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Guide to VAT refund for visitors to the EU

TAX Free Shopping for Visitors to the EU

If you're a visitor to the European Union (EU) and are preparing to leave EU territory to return home or travel to a destination outside the EU, you may have the opportunity to purchase goods without Value Added Tax (VAT).

Who Qualifies as a 'Visitor'?

A 'visitor' is defined as someone who permanently or habitually resides in a country outside the EU. Your permanent address, as indicated in your passport or other identity document, determines your visitor status. Example: Eduardo resides and works in Brazil but spends three months each summer in Portugal, where he has a time-share. Since his permanent address is in Brazil, he is considered a 'visitor' to the EU while in Portugal. In some instances, individuals living temporarily in an EU country for a specific purpose, with a permanent home outside the EU, may also qualify. EU citizens permanently residing in non-EU countries are eligible for VAT refunds. Example: Paul, a Belgian citizen residing permanently in Canada, visits Belgium annually. Although he is an EU citizen, he can apply for a VAT refund based on his Canadian residence.

How Does 'Tax-Free' Shopping Work?

You pay the full, VAT-inclusive price at the shop but can get the VAT refunded after complying with formalities and proving export. When in the shop, inquire if they offer VAT-free service and ask about the threshold for a refund. At the check-out, provide proof of being a non-EU visitor (passport or identity document) and fill in a form with necessary details. Understand the refund process and any administrative fees involved. Customs officers in the last EU country you leave must stamp the form as proof of export. Example: John, a US visitor in Europe, buys goods in different countries, gets refund forms, and leaves from Budapest. At the airport, customs officers stamp his forms, and some refunds are immediate, while others require mailing.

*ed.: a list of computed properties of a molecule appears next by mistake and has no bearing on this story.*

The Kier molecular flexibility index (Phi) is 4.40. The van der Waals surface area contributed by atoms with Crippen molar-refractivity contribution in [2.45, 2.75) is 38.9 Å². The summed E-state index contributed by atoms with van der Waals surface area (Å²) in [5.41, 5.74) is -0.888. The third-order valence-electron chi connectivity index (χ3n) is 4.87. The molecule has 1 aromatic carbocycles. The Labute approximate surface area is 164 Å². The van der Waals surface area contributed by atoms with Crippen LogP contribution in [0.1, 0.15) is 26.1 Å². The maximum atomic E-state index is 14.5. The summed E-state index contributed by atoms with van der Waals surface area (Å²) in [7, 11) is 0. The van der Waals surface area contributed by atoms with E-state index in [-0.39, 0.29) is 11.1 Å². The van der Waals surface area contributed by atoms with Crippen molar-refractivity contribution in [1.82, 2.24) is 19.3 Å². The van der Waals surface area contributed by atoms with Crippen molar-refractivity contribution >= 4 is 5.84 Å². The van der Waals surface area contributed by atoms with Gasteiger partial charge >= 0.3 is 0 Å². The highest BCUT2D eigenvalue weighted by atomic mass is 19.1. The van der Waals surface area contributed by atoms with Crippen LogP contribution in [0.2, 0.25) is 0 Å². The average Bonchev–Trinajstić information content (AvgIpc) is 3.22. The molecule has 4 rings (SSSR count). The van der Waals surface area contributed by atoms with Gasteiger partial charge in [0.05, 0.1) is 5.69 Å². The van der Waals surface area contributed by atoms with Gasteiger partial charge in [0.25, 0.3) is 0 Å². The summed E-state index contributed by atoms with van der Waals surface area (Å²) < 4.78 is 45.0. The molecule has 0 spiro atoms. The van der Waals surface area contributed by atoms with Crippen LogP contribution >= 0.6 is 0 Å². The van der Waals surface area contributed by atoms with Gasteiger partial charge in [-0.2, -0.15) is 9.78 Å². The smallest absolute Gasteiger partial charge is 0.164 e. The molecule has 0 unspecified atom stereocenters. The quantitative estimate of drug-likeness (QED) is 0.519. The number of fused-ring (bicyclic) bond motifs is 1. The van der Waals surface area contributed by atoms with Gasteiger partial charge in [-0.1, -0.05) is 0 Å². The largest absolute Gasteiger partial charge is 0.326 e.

Will I Get a Full VAT Refund?

In most cases, an administrative charge applies. Confirm the charge at the shop.

Can Someone Else Claim the Refund?

No, the purchaser must be present, but they don't necessarily have to pay for the goods.

When Do I Receive the Refund?

Some larger ports and airports may offer immediate refunds after customs stamping.

Where to Complain if No Refund is Received?

Complain to the company where you bought the goods. The European Commission does not intervene in individual VAT refund cases.

VAT-Free Shops and Qualifying Goods

Not all shops offer VAT-free options; those that do must make arrangements with tax authorities. Look for a 'tax-free' or 'VAT-free' sign in the shop's window. Not all goods qualify; there may be exclusions like items meant for freight, cars, and yachts. Purchase Threshold and Timing

A minimum purchase value (e.g., EUR 175) is required for a VAT refund. Goods must leave the EU by the end of the third month after purchase. Example: Bruce, a Canadian, buys a suit in Italy on September 10; it must leave the EU by December 31.

Goods Must Accompany You

Goods must travel with you when leaving the EU, and you must show them to customs officers.

Leaving the EU and VAT-Free Purchases

You can leave from any EU country, not necessarily where you made the purchase. Be cautious if leaving by train; check the specific procedures for each country.

What If I Didn't Get a Customs Stamp?

The stamped VAT refund document is usually necessary, but check with the seller if other proofs of export are accepted.

Who to Contact for Refund Questions?

Contact the supplier/VAT refund agent mentioned in your documents for refund-related questions. For VAT refund rules and customs arrangements, contact national tax and customs authorities, respectively. The European Commission doesn't provide advice on specific situations.